Africa’s energy deficits are well known. But it’s very rare to hear policymakers talk openly about nuclear power on the continent.
I’ve known about South Africa’s nuclear power sector and have heard a little about that country’s development of new pebble-bed technology. I knew that the Democratic Republic of the Congo and several other countries have small research reactors. I’ve been aware that France, whose own domestic electricity mix is heavily nuclear, depends on uranium from Niger, one of the most energy poor countries on the planet. And I even discovered a surprising African link to US nuclear technology: the original material for the Manhattan Project came from the Shinkolobwe mine in Congo (Ryker fans will know I use this historical nugget to drive a subplot in my thriller Minute Zero).
But I, like many of my development colleagues, never really thought seriously about nuclear power as an option for Africa’s energy future. Thinking back, I probably even dismissed it as a crazy idea.
Yet the more I’ve learned about nuclear power, including from this paper on the small modular reactor market in Ghana by a former colleague Priscilla Atansah, the more curious I became.
Clearly, African governments desire a lot more power for their economies and their interest in nuclear power appears to be growing. Ghana, Nigeria, Namibia, Kenya, and others are all pursuing nuclear power in one way or another. And Russia is actively marketing its own civilian nuclear technology in African countries.
Nuclear power is attractive because once built, it’s a reliable source of zero carbon power. Of course, nuclear power has a long list of downsides too, including security, regulatory and oversight requirements, and especially cost. At first glance, these might seem like insurmountable barriers, making Africa poorly suited for this type of power. And that’s probably correct for large traditional light-water reactors.
But what about small modular reactors? What about an array of potential next generation nuclear technologies not yet in the market? Might some of these have different requirements or cost structures that could make them more attractive in Africa’s energy-hungry emerging markets?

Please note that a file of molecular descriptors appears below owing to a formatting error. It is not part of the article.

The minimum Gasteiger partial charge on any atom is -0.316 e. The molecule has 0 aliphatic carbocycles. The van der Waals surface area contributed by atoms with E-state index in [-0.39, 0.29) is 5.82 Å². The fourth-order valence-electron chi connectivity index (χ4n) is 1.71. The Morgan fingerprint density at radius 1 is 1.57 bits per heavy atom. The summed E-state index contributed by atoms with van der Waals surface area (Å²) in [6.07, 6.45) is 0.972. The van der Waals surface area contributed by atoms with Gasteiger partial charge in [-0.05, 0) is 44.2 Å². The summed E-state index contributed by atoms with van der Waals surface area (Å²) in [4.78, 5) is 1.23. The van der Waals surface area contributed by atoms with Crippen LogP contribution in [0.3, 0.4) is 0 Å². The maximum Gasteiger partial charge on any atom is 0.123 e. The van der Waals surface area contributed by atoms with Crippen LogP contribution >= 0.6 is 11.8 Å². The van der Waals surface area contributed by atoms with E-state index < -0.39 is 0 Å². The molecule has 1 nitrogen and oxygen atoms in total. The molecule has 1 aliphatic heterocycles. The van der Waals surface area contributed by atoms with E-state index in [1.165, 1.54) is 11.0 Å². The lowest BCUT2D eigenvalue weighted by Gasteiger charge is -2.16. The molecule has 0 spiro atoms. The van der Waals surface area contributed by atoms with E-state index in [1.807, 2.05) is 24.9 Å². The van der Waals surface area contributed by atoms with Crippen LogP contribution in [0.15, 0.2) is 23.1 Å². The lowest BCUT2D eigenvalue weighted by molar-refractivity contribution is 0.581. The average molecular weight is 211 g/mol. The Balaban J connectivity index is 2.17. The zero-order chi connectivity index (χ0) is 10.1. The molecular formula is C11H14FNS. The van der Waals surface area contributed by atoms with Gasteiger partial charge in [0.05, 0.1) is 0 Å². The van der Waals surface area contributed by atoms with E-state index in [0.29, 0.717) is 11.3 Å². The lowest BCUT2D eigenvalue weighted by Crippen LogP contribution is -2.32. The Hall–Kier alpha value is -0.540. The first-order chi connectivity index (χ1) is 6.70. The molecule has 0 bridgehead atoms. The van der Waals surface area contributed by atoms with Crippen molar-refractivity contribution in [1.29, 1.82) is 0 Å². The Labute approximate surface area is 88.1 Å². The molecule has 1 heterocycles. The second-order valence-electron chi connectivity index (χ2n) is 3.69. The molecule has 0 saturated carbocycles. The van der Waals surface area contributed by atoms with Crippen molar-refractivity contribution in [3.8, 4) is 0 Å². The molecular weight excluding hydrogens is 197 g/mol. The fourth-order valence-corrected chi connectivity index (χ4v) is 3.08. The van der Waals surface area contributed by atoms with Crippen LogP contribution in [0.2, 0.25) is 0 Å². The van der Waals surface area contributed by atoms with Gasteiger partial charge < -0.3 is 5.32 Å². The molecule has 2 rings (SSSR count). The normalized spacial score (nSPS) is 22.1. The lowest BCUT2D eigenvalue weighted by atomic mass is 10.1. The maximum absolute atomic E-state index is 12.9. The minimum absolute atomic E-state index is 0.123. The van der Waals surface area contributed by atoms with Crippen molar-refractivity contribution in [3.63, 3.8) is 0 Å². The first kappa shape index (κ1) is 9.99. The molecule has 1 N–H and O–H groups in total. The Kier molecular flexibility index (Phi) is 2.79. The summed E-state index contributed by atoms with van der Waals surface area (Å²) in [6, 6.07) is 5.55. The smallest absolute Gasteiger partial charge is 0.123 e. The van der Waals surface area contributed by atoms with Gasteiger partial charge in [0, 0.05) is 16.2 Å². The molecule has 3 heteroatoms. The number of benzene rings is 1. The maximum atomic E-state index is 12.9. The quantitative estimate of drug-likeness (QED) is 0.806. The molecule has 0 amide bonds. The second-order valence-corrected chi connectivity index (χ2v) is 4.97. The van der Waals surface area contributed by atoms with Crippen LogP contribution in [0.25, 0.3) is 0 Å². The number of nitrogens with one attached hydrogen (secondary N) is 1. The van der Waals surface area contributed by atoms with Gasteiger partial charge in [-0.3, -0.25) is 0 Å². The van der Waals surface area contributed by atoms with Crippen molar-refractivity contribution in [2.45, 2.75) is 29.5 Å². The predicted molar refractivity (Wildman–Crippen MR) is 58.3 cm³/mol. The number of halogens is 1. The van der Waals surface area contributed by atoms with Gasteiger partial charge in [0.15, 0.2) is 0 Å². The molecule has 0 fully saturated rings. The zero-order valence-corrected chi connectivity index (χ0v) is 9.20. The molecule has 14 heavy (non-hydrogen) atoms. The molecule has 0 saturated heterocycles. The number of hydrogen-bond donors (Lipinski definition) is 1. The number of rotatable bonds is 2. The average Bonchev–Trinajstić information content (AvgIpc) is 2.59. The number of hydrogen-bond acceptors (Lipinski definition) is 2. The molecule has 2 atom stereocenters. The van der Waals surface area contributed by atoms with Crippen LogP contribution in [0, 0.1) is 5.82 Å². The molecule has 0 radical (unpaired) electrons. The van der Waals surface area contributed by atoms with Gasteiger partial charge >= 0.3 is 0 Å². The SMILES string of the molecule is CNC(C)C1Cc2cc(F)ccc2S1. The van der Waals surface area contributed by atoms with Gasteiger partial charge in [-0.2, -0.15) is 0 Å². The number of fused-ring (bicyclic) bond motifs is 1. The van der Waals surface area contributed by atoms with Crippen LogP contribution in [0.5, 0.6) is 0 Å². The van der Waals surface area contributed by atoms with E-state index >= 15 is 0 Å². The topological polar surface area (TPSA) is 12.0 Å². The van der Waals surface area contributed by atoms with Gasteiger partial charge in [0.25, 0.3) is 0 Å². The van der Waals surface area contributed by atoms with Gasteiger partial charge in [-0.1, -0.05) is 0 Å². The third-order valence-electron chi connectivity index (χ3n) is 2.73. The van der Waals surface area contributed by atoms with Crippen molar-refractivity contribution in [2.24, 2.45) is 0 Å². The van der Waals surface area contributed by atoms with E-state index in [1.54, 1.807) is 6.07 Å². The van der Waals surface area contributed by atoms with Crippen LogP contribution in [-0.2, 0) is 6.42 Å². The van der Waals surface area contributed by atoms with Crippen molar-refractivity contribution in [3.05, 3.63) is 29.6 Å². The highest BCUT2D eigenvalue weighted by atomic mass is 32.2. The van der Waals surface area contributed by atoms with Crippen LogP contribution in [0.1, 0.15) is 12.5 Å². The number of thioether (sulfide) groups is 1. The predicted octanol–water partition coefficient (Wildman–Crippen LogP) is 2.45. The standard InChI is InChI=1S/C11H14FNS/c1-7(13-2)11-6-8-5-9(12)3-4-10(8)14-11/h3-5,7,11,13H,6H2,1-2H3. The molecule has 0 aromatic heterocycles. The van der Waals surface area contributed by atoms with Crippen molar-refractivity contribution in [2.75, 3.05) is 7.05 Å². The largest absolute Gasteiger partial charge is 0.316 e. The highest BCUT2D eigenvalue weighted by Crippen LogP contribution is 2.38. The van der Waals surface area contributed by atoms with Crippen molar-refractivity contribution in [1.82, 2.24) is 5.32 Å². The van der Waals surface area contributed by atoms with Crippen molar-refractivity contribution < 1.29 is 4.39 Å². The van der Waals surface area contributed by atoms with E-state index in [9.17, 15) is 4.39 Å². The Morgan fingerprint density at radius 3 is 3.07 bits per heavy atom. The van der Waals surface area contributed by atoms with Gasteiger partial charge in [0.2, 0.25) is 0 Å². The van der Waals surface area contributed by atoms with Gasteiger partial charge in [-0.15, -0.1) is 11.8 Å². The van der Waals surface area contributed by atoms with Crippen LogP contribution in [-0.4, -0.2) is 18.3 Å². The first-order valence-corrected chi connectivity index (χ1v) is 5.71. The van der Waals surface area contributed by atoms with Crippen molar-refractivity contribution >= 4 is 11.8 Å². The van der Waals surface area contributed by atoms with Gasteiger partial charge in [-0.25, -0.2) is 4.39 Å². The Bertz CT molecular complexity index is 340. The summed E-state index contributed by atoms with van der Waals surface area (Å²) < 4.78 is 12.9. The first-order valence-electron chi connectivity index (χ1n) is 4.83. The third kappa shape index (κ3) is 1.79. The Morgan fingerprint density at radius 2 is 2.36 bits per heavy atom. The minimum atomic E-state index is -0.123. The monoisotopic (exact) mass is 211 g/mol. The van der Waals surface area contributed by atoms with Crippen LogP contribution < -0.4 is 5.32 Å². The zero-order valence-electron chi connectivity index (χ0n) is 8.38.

I honestly had no idea, but I wanted to find out. To start to get a better understanding of the status, opportunities, and challenges of nuclear power on the continent, CGD commissioned an overview paper from researchers at the Breakthrough Institute, a think tank in Oakland that specializes in technology and the environment. I think of the paper as a beginner’s guide to nuclear power for developmentistas.
My main takeaways from the paper:
Interest in nuclear power among African governments is stronger than many people realize.
Some of the new designs and technologies under development or expected in the marketplace soon might be particularly well-suited to the needs and conditions in many African markets, including prefabricated small modular reactors, floating reactors, and sealed micro-reactors.
None of these are shovel-ready yet. While the potential may be real, deployment is at least a decade away.
The peculiarities of financing construction of nuclear power projects, including the total absence of traditional infrastructure finance organizations like the World Bank, are likely to drive a lot of the decision making toward Chinese and Russian models.
CGD blog posts reflect the views of the authors, drawing on prior research and experience in their areas of expertise. CGD is a nonpartisan, independent organization and does not take institutional positions.